Upon hearing the news last November that Donald Trump would be the 45th President of the United States, some of Elon University’s international students felt as if their illusion of studying abroad in a land of freedom and opportunity had been shattered.
Many of these students wanted to come to the United States to receive a better education, learn about another culture and enhance their English-speaking skills. They were not anticipating the political circumstances that would shape their study abroad experience.
There are 414 international students at Elon. They make up 6.14 percent of the student population.
When Trump announced his candidacy in June 2015, he labeled Mexican immigrants as criminals and “rapists.” This comment marked the beginning of Trump’s insults toward the Hispanic community and other minority groups during his campaign.
During this campaign, junior Ana Teresa Gago said she wanted the Democratic candidate Hillary Clinton to win because of her attempts to include and respect minorities. As a Panama City, Panama, native Gago noted the importance of having the United States’ government represent her voice and the rest of the Hispanic population’s perspective.
“I agree more with her political views than with Trump’s,” Gago said. “He offended me as a woman, a Latina and a human.”
Abhinav Nitesh, a sophomore from Dubai studying international business and finance, said he also supported Clinton because of her experience in the White House and her understanding of the country’s people.
“Hillary Clinton would make an effort to reach out to the minority communities,” Nitesh said. “[Trump’s] campaign was based on spreading hatred toward the minority community.”
While watching the presidential debates and following the presidential campaigns, Juan Rivero, a freshman studying computer science from Caracas, Venezuela expressed his concern that a presidential candidate actually vocalized what he called offensive comments toward the Latino population. To Rivero, Trump seemed to be making a joke of the election.
“I was just shocked,” Rivero said. “I thought Trump was just saying what some people wanted to hear and was trying to be funny.”
After hearing Trump’s insults toward the minority communities during this election campaign, these international students said they felt angry and disappointed that the citizens of the United States entrusted Trump with the ability to lead the country.
“I felt frustrated to see how many people supported Donald Trump,” Gago said. “I guess I just didn’t expect for people to actually take him seriously.”
Despite Trump’s remarks, Rivero said he decided not to dwell on Trump’s opinions.
“At one point, I decided that if I was paying so much attention to the election, I would block [the comments] out,” Rivero said. “I tried to ignore them. I thought that there was nothing I could do that would change anything, so I didn’t stress about it.”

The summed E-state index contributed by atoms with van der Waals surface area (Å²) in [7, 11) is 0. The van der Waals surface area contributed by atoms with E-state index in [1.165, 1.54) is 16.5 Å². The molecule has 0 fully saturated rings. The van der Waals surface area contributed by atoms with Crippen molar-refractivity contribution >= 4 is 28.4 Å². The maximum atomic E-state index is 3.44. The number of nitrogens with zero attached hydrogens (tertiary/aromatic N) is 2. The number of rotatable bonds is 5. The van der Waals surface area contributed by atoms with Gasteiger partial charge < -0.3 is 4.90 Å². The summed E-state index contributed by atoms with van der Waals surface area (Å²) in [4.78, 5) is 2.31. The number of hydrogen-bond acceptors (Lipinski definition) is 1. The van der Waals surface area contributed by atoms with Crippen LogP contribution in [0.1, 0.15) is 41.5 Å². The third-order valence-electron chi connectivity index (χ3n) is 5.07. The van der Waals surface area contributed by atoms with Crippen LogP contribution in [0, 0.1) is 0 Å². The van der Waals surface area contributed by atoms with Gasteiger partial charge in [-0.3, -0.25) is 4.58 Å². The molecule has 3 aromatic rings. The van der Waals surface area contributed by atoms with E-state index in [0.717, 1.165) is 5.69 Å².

After the election results were announced, some international students said they were in disbelief upon hearing the news that Trump won. Their friends and family also reacted with shock and confusion.
“It was a sad day,” Rivero said. “A lot of my friends called me crying and saying how they were worried.”
These international students also believe Trump’s presidency has been no more promising than his campaign.
“After the election, people were more worried and stressed,” Rivero said. “Some people were concerned about having to go home. It was a period of time when people were uncertain what was going to happen.”
Based on Trump’s presidency thus far, these students voiced their overall dissatisfaction with his progress and policies.
After Trump signed an executive order Jan. 27, he temporarily suspended the admittance of immigrants from seven Muslim-majority countries, prohibited the entry of any refugees for 120 days and banned Syrian refugees from arriving to the country.
“Banning Muslims and refugees from entering the country is quite stupid since all the people who enter the United States go through tough screening,” Nitesh said.
“I hate the way Trump is handling immigration,” Rivero said. “I don’t like the ban. I think it is disrespectful and shaming.”
With the possibility that Venezuela could be included in this travel ban, Rivero admitted that this immigration policy caused stress for him and his family.
“I didn’t know if my family was going to be able to come here,” Rivero said.
Despite these students’ concerns with Trump’s current policies, they acknowledged the positive outcomes that have resulted from the presidency. To them, Trump’s presidency has been a learning experience and a way to become stronger as individuals and as members of minority groups.
“It has helped me grow as a person and realize a lot of things about the world I didn’t know before,” Gago said.
“More people are talking about Latinos and focusing on how they are being affected,” Rivero said. “It brought us together in a way.”
According to these students, the Elon community is taking the initiative to reduce any cases of prejudice or discrimination in order to create an environment of respect and equality.
“Elon is actively trying to create a more inclusive and diverse campus,” Gago said. “It has tons of great people who actually care.”
“Elon is a school that supports diversity and has a strict policy against discrimination,” Nitesh said. “People on this campus are really supportive and helpful.”
Gago, Rivero and Nitesh all want to return to their home country after graduating Elon. As for now, they all said they hope Trump will become more accepting in the future to aid what they believe to the country’s best interest.
“I would like for Trump to be more inclusive and for him to realize that America was founded on diversity,” Rivero said. “Without diversity, the country would not be the same.”